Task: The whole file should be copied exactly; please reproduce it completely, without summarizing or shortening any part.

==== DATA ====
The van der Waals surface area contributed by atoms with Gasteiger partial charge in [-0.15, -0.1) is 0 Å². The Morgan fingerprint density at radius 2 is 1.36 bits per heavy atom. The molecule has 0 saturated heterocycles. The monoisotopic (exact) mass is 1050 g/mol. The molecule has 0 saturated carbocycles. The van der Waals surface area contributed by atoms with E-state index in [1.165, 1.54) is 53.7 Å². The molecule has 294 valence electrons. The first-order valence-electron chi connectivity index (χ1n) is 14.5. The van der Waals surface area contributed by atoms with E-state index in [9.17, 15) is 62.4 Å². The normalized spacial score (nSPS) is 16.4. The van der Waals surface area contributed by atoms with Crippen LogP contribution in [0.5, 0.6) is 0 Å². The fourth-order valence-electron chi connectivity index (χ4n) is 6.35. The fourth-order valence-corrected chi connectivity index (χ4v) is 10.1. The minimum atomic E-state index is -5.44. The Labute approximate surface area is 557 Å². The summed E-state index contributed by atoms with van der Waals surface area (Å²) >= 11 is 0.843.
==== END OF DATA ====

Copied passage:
The van der Waals surface area contributed by atoms with Gasteiger partial charge in [-0.15, -0.1) is 0 Å². The Morgan fingerprint density at radius 2 is 1.36 bits per heavy atom. The molecule has 0 saturated heterocycles. The monoisotopic (exact) mass is 1050 g/mol. The molecule has 0 saturated carbocycles. The van der Waals surface area contributed by atoms with E-state index in [1.165, 1.54) is 53.7 Å². The molecule has 294 valence electrons. The first-order valence-electron chi connectivity index (χ1n) is 14.5. The van der Waals surface area contributed by atoms with E-state index in [9.17, 15) is 62.4 Å². The normalized spacial score (nSPS) is 16.4. The van der Waals surface area contributed by atoms with Crippen LogP contribution in [0.5, 0.6) is 0 Å². The fourth-order valence-electron chi connectivity index (χ4n) is 6.35. The fourth-order valence-corrected chi connectivity index (χ4v) is 10.1. The minimum atomic E-state index is -5.44. The Labute approximate surface area is 557 Å². The summed E-state index contributed by atoms with van der Waals surface area (Å²) >= 11 is 0.843.